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Osborne Clarke advises on two staffing company acquisitions in Germany

Osborne Clarke advises on two staffing company acquisitions in Germany

Osborne Clarke has recently advised on three deals with something interesting in common.

It advised Geometric Global Ltd (a leading Indian engineering company) on the acquisition of Munich based 3 Cap Technologies (technical recruitment company).

It also advised on the acquisition by Allgeier (a leading German IT company) of leading German IT staffing company tecops personal GmbH. Allgeier has announced that tecops will become part of the Allgeier “Experts Division”.

Earlier (Summer 2012) it advised outsourcing company Mitie on its acquisition of a UK care staffing business (Enara) for &pound110M.

What makes these deals interesting is the type of buyer involved. There is little current interest in IPO's in the recruitment sector. Therefore in recent history buyers and investors have mainly been either private equity investors or trade buyers from within the recruitment sector (especially US trade buyers looking to grow their global footprint in response to hirer demand for global RPO/MSP partners). But these three recent deals suggest that there is growing interest from another type of potential buyer/investor, in the form of "solutions" or outsourcing companies. And it was not just these three deals. In 2012 Osborne Clarke advised on 10 completed M&A transactions in the recruitment sector, and another 10 which went a good way to completion but, for various reasons, did not finish. 35% of these deals involved actual or proposed investments/acquisitions by services or solutions companies (e.g. technology businesses), or general outsourcing companies, rather than by other recruitment companies or private equity companies.

Why is this happening? One factor might be that, for various reasons, many specialist staffing companies now target "defined deliverable" or "statement of work" ("SOW") assignments. That is certainly a big theme in the US as staffing companies try to find additional, higher margin, work from "consultancies" who often do very little more than find a consultant and place him or her at the client. In the UK and Europe SOW assignments have the additional benefit of offering significant tax and VAT efficiencies, and can help avoid some employment liabilities and regulatory problems. As a result some staffing companies are becoming hybrid creatures – depending on who asks, they can call themselves either staffing or consultancy/solutions businesses.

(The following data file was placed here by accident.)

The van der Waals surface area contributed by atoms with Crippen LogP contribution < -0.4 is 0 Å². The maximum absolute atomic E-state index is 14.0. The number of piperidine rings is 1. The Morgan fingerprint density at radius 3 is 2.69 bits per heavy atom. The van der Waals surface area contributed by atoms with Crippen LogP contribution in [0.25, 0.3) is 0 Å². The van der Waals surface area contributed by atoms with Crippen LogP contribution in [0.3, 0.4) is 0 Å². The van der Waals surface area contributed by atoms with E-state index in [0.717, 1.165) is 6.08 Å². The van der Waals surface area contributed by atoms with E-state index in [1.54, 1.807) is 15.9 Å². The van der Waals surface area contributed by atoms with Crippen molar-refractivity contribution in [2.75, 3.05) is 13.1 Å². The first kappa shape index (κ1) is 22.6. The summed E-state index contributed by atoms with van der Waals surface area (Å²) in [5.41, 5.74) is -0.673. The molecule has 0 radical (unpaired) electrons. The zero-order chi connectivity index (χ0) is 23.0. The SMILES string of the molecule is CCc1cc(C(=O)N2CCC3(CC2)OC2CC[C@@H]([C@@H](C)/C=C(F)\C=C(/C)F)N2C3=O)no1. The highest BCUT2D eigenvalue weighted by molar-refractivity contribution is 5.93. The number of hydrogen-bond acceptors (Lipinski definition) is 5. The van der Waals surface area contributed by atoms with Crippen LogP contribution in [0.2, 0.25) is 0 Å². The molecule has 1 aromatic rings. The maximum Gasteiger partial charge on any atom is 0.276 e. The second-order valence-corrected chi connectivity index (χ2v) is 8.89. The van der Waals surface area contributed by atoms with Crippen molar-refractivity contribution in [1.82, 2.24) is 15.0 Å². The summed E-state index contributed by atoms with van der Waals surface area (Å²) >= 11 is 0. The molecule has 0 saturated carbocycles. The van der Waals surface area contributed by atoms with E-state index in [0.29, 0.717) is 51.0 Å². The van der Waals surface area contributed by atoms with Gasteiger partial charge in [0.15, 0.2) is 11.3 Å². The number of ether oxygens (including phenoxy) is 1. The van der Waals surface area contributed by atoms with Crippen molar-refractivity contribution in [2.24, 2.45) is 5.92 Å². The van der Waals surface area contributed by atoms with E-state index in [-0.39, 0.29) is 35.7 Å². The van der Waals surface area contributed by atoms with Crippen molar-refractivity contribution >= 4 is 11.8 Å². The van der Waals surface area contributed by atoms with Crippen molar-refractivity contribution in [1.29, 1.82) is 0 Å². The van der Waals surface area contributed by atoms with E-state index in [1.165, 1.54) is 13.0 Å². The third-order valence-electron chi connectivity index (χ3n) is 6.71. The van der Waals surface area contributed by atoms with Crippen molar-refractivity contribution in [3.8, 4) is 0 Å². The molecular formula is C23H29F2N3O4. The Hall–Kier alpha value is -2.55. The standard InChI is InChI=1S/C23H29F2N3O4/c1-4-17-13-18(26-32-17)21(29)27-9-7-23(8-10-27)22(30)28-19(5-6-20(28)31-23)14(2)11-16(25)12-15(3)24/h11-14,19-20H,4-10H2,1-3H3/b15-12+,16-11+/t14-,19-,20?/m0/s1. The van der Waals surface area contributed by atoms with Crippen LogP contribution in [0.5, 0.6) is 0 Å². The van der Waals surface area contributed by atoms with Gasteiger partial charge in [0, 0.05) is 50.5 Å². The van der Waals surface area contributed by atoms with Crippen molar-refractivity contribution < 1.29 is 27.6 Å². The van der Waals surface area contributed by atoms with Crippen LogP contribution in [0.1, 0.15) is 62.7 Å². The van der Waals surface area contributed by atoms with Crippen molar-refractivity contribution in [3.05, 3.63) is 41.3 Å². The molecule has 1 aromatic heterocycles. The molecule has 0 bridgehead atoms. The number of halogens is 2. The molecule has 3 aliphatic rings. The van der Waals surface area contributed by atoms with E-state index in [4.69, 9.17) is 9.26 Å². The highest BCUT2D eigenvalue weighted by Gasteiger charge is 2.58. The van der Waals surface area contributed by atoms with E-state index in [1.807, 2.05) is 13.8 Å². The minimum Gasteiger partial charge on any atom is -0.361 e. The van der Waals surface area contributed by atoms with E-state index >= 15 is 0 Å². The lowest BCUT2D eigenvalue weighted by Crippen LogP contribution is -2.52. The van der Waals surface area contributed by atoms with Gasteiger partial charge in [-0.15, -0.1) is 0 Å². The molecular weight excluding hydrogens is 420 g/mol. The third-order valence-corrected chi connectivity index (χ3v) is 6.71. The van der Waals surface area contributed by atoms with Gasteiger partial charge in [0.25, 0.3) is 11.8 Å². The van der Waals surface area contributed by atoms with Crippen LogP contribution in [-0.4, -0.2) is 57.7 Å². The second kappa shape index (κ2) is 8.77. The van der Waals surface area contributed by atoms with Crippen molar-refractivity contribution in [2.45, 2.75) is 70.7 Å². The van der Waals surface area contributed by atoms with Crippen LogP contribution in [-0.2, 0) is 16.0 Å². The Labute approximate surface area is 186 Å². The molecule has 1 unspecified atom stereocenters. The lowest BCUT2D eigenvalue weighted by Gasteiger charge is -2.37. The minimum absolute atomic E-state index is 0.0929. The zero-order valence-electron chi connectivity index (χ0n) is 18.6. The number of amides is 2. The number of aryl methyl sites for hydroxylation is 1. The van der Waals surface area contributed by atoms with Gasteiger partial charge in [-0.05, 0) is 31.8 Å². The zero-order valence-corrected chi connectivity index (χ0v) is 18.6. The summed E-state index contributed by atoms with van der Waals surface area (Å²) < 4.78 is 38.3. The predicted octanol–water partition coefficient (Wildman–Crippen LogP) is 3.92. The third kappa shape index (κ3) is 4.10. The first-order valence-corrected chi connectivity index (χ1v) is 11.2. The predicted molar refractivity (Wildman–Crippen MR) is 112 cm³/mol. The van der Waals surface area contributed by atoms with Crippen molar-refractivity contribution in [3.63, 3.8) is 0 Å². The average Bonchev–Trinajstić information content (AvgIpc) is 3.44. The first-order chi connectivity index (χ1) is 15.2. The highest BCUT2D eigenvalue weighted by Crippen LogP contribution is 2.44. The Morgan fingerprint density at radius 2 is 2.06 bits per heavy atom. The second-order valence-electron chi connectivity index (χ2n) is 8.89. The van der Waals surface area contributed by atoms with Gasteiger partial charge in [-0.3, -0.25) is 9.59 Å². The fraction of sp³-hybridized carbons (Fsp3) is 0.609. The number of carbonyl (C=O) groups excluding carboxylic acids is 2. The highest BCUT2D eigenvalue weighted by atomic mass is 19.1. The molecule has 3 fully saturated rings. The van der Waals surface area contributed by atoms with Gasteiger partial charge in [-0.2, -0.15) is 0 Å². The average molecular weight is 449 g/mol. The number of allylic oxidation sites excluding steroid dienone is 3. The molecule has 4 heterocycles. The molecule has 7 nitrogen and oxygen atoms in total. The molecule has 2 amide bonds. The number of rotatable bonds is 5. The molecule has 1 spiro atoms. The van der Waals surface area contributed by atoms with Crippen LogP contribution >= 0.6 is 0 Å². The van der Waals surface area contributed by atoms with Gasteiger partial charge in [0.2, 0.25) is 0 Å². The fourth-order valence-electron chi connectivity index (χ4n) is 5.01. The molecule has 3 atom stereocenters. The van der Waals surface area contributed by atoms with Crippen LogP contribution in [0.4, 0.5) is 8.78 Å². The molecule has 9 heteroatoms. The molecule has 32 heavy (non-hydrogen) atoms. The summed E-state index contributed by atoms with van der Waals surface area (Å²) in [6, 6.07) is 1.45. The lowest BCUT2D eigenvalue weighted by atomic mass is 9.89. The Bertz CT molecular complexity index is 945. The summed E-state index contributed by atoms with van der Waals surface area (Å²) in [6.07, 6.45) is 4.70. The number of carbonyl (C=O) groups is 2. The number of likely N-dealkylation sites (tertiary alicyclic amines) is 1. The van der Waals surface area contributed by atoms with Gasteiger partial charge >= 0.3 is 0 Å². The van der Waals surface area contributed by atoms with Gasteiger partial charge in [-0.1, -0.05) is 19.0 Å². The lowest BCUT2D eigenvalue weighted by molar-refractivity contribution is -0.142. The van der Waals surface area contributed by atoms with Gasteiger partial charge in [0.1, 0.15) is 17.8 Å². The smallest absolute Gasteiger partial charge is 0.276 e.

And that in turn now seems to be fuelling enthusiasm about apparent synergies between solutions companies and technology staffing companies. It seems that solutions companies can in some cases see market opportunities in offering technology solutions alongside staffing. We are also seeing a trend towards outsourcing and support sector companies buying staffing businesses (such as Mitie's acquisition of Enara), with some well-established players in the healthcare staffing market offering a mix of staffing and solutions. At the same time there are signs of outsourcing companies buying professional staffing companies, with highly-regarded companies like Steria and Capita having, for some time, operated staffing alongside their outsourcing and solutions businesses.

Reflecting this, January 2013 has seen Osborne Clarke start advising on five new deals involving outsourcing and solutions companies bidding for staffing companies.

Many industry veterans may consider that it is not always a good idea for staffing companies to try to offer solutions and vice versa - different mindsets and internal controls are required and cultural differences may make such deals unsuccessful (if not disastrous) in the long run. However, these deals will often make a lot of sense, and so the current trend may lead to additional exit opportunities for owners of recruitment company, which is surely reason for some cheer! 

So, what is the learning point? These recent deals suggest that, if you want to sell a recruitment company, it may be worth thinking about what it needs to look like to attract one of these newer types of buyer.

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